How Much Does It Cost To Charge An Electric Car?

Pro EV Staff

EV Home Charging Point

One of the key questions drivers have when choosing to switch to an electric car, is how much will it cost to charge it? 


Well the short answer is, it depends. Similar to petrol and diesel cars, the amount it costs to charge an electric car depends both on the model of the car and your method of charging. 


In this guide we lay out all of the key factors to help you choose the right car for you.

How to work out how much it will cost to charge your electric vehicle

Price Per Mile

If you want to compare running costs between cars, the best thing to know is how much it costs to charge per mile.


The way to do this is to look at the car’s efficiency – for the purpose of this guide we’ll use the number of miles it can go per kilowatt-hour (kWh) –  and multiply that by the energy cost per kWh. 

Price per Mile = No. of Miles per kWh × Price per kWh

In most scenarios you’ll see the efficiency noted as the energy consumed (watt hours) per mile (wh/mi). To convert this to mi/kwh use: 1,000 divided by mi/kWh

Cost to fill the battery

If you want to know how much it costs to fill the battery, then you’d want to use the below formula

Cost = Price per kWh × Battery Size ÷ 100

Cost of home charging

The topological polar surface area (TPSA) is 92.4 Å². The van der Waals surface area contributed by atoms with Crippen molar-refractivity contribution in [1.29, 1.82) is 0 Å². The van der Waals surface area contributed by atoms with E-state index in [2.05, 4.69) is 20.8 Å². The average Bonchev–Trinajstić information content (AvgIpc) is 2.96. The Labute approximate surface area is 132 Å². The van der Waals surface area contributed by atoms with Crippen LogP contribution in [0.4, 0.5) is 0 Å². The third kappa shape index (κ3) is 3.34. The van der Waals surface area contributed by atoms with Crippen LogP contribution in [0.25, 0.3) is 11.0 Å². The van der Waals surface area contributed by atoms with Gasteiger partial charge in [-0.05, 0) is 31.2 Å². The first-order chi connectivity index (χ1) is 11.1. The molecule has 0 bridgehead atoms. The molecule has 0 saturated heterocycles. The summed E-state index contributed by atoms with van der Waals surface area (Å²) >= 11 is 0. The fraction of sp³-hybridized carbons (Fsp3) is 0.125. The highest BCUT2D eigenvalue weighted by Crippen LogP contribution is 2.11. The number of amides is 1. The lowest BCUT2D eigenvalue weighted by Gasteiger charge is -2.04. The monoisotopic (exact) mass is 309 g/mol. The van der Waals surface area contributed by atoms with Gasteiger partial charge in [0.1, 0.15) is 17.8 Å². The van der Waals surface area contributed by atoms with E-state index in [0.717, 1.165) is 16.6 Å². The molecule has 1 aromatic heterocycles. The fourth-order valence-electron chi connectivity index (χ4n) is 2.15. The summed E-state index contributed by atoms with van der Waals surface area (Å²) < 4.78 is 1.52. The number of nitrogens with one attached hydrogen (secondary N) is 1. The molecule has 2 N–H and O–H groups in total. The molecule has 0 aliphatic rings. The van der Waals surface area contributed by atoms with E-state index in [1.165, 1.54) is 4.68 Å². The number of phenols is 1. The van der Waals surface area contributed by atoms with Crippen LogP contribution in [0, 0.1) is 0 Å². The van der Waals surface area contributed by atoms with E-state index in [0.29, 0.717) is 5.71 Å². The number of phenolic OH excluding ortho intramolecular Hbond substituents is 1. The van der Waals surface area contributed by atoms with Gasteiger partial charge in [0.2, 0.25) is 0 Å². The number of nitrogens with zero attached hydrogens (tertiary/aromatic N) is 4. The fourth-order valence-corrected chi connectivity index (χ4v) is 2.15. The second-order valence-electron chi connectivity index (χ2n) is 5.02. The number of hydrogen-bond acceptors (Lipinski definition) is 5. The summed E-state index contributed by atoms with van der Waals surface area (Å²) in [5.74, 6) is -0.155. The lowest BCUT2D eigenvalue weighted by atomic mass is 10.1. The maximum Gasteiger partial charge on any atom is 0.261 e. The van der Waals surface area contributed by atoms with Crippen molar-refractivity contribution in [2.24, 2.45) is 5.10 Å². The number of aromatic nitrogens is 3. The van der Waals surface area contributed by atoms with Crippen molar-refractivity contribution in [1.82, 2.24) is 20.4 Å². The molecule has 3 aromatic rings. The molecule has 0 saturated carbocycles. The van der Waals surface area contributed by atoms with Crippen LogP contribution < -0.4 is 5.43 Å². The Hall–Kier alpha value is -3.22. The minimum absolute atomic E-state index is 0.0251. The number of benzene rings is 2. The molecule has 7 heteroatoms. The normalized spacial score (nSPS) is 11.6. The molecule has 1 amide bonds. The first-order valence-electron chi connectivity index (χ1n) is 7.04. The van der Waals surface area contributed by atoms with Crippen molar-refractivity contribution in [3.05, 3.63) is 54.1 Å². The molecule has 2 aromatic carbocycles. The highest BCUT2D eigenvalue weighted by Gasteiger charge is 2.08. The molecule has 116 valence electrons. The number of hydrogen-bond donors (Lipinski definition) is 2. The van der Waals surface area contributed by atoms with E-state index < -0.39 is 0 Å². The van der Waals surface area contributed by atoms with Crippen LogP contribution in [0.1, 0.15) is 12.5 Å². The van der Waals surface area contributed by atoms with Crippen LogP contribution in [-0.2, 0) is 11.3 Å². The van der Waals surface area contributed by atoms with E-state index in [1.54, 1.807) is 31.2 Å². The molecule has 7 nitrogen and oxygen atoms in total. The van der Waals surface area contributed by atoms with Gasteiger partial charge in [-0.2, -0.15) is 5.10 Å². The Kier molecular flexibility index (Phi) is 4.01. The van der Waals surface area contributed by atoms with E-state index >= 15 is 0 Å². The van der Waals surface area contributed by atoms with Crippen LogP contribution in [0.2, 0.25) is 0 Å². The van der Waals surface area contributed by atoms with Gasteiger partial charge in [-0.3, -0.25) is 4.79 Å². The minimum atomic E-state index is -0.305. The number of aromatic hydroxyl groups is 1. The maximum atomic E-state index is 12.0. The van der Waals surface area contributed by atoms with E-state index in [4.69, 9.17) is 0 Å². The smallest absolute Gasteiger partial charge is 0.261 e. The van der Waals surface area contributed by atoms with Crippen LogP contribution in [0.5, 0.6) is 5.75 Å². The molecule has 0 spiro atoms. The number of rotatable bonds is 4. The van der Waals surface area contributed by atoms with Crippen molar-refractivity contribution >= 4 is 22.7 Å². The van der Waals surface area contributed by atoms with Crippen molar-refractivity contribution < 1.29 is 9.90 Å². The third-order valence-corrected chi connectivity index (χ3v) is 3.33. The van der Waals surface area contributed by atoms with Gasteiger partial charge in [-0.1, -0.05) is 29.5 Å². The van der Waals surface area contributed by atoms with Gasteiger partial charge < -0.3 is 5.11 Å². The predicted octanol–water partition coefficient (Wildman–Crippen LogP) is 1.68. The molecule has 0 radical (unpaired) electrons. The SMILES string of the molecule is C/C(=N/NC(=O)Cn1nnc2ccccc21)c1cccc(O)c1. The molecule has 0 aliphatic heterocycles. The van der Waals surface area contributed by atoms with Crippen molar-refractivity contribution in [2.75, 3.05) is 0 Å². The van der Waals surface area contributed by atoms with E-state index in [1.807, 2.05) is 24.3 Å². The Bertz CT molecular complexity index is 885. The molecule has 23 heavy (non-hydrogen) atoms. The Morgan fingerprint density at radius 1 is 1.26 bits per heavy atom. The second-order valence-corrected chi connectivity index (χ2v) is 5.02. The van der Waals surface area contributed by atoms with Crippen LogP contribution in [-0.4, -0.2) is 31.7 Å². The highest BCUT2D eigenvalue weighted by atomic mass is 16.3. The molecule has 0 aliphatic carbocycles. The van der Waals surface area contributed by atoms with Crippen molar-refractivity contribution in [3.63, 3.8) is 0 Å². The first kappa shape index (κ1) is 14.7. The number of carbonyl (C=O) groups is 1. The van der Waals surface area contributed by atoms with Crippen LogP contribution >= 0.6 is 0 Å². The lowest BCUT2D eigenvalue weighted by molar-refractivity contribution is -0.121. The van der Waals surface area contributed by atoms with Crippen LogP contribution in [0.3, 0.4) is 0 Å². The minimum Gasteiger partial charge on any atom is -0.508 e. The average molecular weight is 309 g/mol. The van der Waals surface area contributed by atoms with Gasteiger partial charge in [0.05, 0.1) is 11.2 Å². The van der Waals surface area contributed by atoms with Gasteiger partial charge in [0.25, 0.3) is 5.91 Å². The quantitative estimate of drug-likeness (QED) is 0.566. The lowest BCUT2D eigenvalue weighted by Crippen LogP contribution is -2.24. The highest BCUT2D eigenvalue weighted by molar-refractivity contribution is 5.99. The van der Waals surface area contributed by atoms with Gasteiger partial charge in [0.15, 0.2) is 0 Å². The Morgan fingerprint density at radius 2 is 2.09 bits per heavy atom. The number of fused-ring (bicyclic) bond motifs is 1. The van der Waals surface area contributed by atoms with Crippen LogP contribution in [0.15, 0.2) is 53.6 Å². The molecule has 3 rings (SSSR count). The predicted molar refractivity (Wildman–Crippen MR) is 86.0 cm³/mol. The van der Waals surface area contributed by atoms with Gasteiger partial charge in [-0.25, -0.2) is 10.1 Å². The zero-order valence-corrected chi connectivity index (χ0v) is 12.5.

The most efficient and reliable way to charge your electric vehicle is to charge at home using a 7kw home charger such as the EO Mini Pro 3

The cost would be part of your home energy bills and would depend on your tariff.

Energy providers offered special tariffs for EV drivers such as off-peak rates, which allowed you to charge at a lower rate overnight. The majority of these were withdrawn following the price cap announcement in September but may review in the future.

Using Ofgem’s energy price cap of 34p per kWh, the cost of charging the popular Cupra Born, Mini Electric and Volkswagen ID 4 are below.

Cupra Born

  • Efficiency: 4.9 miles per kWh
  • Cost per mile: 7 pence
  • Cost to fill the battery: £15.30

Mini Electric

  • Efficiency: 4.1 miles per kWh
  • Cost per mile: 8 pence
  • Cost to fill the battery: £9.83

Volkswagen ID 4

  • Efficiency: 3.6 miles per kWh
  • Cost per mile: 9 pence 
  • Cost to fill the battery: £26.18

Want to install a home charger?